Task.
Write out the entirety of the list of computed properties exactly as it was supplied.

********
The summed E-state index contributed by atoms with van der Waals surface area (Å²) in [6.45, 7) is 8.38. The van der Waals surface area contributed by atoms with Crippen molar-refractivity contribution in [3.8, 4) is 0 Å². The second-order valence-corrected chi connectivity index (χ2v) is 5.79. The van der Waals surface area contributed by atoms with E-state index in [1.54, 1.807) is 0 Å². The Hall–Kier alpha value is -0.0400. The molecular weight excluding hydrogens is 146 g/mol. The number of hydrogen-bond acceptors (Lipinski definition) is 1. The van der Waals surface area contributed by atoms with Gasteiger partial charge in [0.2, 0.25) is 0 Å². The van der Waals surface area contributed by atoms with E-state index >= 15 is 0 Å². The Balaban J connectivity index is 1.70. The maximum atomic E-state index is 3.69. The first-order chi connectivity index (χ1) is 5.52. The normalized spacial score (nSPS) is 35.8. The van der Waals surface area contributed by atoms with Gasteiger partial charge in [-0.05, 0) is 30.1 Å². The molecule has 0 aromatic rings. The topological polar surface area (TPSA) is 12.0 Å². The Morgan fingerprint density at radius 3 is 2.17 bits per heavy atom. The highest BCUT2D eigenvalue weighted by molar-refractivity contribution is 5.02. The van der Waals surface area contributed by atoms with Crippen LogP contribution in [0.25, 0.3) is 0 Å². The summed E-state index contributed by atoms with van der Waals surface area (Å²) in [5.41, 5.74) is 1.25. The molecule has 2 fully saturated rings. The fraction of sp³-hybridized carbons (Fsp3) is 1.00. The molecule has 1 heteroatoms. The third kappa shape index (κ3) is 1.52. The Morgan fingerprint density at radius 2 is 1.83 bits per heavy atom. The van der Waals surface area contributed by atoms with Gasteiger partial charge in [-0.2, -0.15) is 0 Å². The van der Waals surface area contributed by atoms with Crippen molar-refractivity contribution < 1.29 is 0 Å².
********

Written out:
The summed E-state index contributed by atoms with van der Waals surface area (Å²) in [6.45, 7) is 8.38. The van der Waals surface area contributed by atoms with Crippen molar-refractivity contribution in [3.8, 4) is 0 Å². The second-order valence-corrected chi connectivity index (χ2v) is 5.79. The van der Waals surface area contributed by atoms with E-state index in [1.54, 1.807) is 0 Å². The Hall–Kier alpha value is -0.0400. The molecular weight excluding hydrogens is 146 g/mol. The number of hydrogen-bond acceptors (Lipinski definition) is 1. The van der Waals surface area contributed by atoms with Gasteiger partial charge in [0.2, 0.25) is 0 Å². The van der Waals surface area contributed by atoms with E-state index >= 15 is 0 Å². The Balaban J connectivity index is 1.70. The maximum atomic E-state index is 3.69. The first-order chi connectivity index (χ1) is 5.52. The normalized spacial score (nSPS) is 35.8. The van der Waals surface area contributed by atoms with Gasteiger partial charge in [-0.05, 0) is 30.1 Å². The molecule has 0 aromatic rings. The topological polar surface area (TPSA) is 12.0 Å². The Morgan fingerprint density at radius 3 is 2.17 bits per heavy atom. The highest BCUT2D eigenvalue weighted by molar-refractivity contribution is 5.02. The van der Waals surface area contributed by atoms with Crippen LogP contribution in [0.25, 0.3) is 0 Å². The summed E-state index contributed by atoms with van der Waals surface area (Å²) in [5.41, 5.74) is 1.25. The molecule has 2 fully saturated rings. The fraction of sp³-hybridized carbons (Fsp3) is 1.00. The molecule has 1 heteroatoms. The third kappa shape index (κ3) is 1.52. The Morgan fingerprint density at radius 2 is 1.83 bits per heavy atom. The van der Waals surface area contributed by atoms with Gasteiger partial charge in [-0.2, -0.15) is 0 Å². The van der Waals surface area contributed by atoms with Crippen molar-refractivity contribution < 1.29 is 0 Å².